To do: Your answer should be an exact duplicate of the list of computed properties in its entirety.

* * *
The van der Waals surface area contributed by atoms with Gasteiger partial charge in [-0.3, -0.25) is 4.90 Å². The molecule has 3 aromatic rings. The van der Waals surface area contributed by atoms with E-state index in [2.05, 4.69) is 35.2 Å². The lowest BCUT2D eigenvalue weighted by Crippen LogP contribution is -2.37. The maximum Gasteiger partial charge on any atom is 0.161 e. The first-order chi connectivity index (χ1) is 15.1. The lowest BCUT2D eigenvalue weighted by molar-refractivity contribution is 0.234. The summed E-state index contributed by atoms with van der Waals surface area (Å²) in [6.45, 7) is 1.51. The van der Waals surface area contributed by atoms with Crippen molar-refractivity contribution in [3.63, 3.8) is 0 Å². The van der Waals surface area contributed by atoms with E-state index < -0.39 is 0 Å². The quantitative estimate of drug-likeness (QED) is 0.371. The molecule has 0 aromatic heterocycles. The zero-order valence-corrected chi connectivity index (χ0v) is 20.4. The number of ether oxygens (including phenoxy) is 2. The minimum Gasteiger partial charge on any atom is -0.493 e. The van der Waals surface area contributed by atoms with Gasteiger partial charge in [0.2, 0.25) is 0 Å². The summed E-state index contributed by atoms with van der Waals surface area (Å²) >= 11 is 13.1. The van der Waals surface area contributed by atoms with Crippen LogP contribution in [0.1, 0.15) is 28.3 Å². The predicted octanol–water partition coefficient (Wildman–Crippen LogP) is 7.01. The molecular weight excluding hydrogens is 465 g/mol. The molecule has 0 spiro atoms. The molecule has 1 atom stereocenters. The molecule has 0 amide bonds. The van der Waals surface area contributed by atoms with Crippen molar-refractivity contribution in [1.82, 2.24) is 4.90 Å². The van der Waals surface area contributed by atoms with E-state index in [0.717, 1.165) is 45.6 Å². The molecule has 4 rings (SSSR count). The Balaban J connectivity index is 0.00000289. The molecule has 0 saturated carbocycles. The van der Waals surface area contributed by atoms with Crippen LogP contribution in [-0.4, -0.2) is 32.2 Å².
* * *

The van der Waals surface area contributed by atoms with Gasteiger partial charge in [-0.3, -0.25) is 4.90 Å². The molecule has 3 aromatic rings. The van der Waals surface area contributed by atoms with E-state index in [2.05, 4.69) is 35.2 Å². The lowest BCUT2D eigenvalue weighted by Crippen LogP contribution is -2.37. The maximum Gasteiger partial charge on any atom is 0.161 e. The first-order chi connectivity index (χ1) is 15.1. The lowest BCUT2D eigenvalue weighted by molar-refractivity contribution is 0.234. The summed E-state index contributed by atoms with van der Waals surface area (Å²) in [6.45, 7) is 1.51. The van der Waals surface area contributed by atoms with Crippen molar-refractivity contribution in [3.63, 3.8) is 0 Å². The van der Waals surface area contributed by atoms with E-state index < -0.39 is 0 Å². The quantitative estimate of drug-likeness (QED) is 0.371. The molecule has 0 aromatic heterocycles. The zero-order valence-corrected chi connectivity index (χ0v) is 20.4. The number of ether oxygens (including phenoxy) is 2. The minimum Gasteiger partial charge on any atom is -0.493 e. The van der Waals surface area contributed by atoms with Gasteiger partial charge in [0.2, 0.25) is 0 Å². The summed E-state index contributed by atoms with van der Waals surface area (Å²) >= 11 is 13.1. The van der Waals surface area contributed by atoms with Crippen LogP contribution in [0.1, 0.15) is 28.3 Å². The predicted octanol–water partition coefficient (Wildman–Crippen LogP) is 7.01. The molecular weight excluding hydrogens is 465 g/mol. The molecule has 0 spiro atoms. The molecule has 1 atom stereocenters. The molecule has 0 amide bonds. The van der Waals surface area contributed by atoms with Crippen molar-refractivity contribution in [1.82, 2.24) is 4.90 Å². The van der Waals surface area contributed by atoms with E-state index in [0.717, 1.165) is 45.6 Å². The molecule has 4 rings (SSSR count). The Balaban J connectivity index is 0.00000289. The molecule has 0 saturated carbocycles. The van der Waals surface area contributed by atoms with Crippen LogP contribution in [-0.4, -0.2) is 32.2 Å².